Love's labor is not lost -- at least, not online.
Dating for most people is now officially a digital endeavor, according to a study out just in time for Valentine's Day. Commissioned by the Association for Psychological Science (APS), the 64-page report analyzed 400 psychology studies and public interest surveys and concluded that most romantic connections today are made online, second only to meeting through friends.
That may not be so surprising given the vicissitudes of trying to meet people by hanging out in the local coffee shack with your laptop, decked out in your favorite hipster attire. And the work place is no place to find a date since it's fraught with potential political and ethical snags nowadays: Do I work for her? Does she work for me? Oh, forget it.
By many accounts -- including a personal survey of friends -- the online dating scene is a vibrant social milieu that no longer carries the stigma it once did. Back in the 90's many friends would chide with, "What's the matter? Couldn't you meet anyone in a bar?" That's when less than 1 percent of people met partners through online or offline personals.
By 2005, about 37 percent of single Americans had set up dates online. Today, about 40 million Americans visit online dating sites each month, roughly one in three relationships start online, and over 120,000 marriages a year were spawned on the Web (according to Online Dating Magazine).
Indeed, several friends admitted to me that they met their (current) wives online, a fact I didn't know until I started researching for this column. So maybe there's still something of a stigma attached to online attachments.
While people may be hooking up online more often, it isn't due to any scientific or magic algorithms. The ASP study dismisses all such claims by dating sites, noting that there's no objective evidence that they can do a better job finding a match using special software. One friend confirmed this, noting that he found big sites like Match.com "like going to the mall." Maybe you'll find the right person in the crowd, but there are more misses than hits.
And while I've met people who seem happy with eHarmony, others who've tried it found it "icky." Many people recommend finding a smaller site that's tailored to your particular interests, such as Nerve.com, or one based on a local community group.
Digital dating can yield successful long-term romantic relationships, according to the study, because the sites offer access and communication. There are several other reasons for a growing comfort level with these sites, I believe. The first is that the rejection takes place in advance and anonymously. You don't have to know how many people have checked you out, and then dismissed you (much better than enduring insults at the bar).
The second attraction of digital dating is that it's flexible. Busy this week? Contact them next week. Not comfortable having a thousand men pore over your profile? Go to HerWay.com where all the female profiles are hidden. The women go through the men's profiles and then decide who to contact. It avoids the problem some women have experienced of being "carpet bombed" by contacts from men. HerWay.com claims that it is at least five times more likely that online daters will successfully connect when a woman initiates contact. No kidding.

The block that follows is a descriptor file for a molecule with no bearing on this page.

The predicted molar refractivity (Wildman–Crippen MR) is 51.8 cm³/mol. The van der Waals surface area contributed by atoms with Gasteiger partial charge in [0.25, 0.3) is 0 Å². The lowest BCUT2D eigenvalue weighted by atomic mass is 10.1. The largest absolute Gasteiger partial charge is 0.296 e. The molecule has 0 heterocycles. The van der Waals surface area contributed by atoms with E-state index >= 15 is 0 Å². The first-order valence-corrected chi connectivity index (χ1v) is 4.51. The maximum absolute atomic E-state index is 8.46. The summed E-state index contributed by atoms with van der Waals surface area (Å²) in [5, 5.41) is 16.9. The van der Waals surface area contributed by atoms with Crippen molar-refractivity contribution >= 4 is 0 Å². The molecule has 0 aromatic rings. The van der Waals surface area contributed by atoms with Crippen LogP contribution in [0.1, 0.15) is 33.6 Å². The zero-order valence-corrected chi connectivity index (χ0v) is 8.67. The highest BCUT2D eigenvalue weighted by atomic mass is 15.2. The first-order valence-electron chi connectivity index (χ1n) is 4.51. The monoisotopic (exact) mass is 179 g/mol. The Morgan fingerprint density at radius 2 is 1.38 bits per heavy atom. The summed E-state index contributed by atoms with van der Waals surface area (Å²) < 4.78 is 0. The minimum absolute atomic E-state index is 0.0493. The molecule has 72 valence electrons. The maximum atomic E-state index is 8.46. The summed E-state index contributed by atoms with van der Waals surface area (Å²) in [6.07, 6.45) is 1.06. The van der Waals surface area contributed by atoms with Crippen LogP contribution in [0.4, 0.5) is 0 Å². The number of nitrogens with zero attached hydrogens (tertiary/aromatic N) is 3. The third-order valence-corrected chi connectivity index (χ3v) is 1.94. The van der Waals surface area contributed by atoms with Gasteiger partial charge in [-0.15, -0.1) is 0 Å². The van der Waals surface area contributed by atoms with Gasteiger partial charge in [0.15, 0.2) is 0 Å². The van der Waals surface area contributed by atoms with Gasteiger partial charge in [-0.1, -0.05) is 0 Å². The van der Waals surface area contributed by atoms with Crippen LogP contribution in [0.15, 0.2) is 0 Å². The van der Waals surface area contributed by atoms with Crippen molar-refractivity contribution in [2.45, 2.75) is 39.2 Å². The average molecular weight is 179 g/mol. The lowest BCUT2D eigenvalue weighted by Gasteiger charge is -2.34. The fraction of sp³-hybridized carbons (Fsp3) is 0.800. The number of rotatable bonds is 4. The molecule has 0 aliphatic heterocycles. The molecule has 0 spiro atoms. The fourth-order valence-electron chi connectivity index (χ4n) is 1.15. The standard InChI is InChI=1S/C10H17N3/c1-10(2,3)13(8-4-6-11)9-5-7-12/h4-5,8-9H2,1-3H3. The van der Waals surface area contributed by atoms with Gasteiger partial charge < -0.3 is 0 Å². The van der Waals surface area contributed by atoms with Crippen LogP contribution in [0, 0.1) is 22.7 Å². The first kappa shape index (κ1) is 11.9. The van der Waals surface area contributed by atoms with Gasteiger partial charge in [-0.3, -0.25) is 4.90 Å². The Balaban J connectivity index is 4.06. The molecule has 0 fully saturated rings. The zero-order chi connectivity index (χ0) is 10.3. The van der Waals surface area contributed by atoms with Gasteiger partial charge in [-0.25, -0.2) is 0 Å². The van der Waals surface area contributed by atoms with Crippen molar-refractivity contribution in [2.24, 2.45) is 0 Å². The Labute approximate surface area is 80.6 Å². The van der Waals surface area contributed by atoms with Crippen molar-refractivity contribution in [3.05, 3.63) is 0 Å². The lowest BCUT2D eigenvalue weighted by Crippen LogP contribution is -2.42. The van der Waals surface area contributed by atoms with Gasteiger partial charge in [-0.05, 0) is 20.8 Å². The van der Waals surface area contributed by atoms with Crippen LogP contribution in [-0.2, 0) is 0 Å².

The third reason this scene works is that it's work. Filling out all that personal information, favorite songs, the three famous people from history you'd invite to dinner, etc., takes time and effort. So it's a self-selecting, goal-oriented group. Of course, the differences between men and women aren't erased by going online.
According to the APS report, a study of 6,485 users of a major dating site found that men viewed three times more profiles than women did. That fact underscores one potential pitfall of online dating: It can turn into online shopping. The researchers warn that this can make people overly "judgmental" and picky. (So what if she likes Adele; go with it.) They also warn that too much digital dialogue can kill the buzz by generating unrealistic expectations before you meet: "He was so attentive online, but now he hardly calls."
Naturally, if you're not looking for a serious relationship and want to find someone right this minute, there's an app for that. At least two seem to be picking up, er, steam. Skout has 7 million members and works by introducing "like minded" singles to one another based on proximity. There's also SinglesAroundMe, a similar, international location-based mobile app. Others are Blendr and Grindr.
As for dating sites, no matter what you do, "You have to be honest," advises one woman who found her boyfriend of two years online. "You have to know what you want. And you have to know what you'll give up to get it," she told me. She and others also noted that you can ask some tough questions right up front, something you'd be unlikely to do face to face.
So now that online dating has gone mainstream, there's no excuse not to get out there. And you've still got a week to find a date for Valentine's Day.
John R. Quain is a personal tech columnist for FoxNews.com. Follow him on Twitter @jqontech or find more tech coverage at J-Q.com.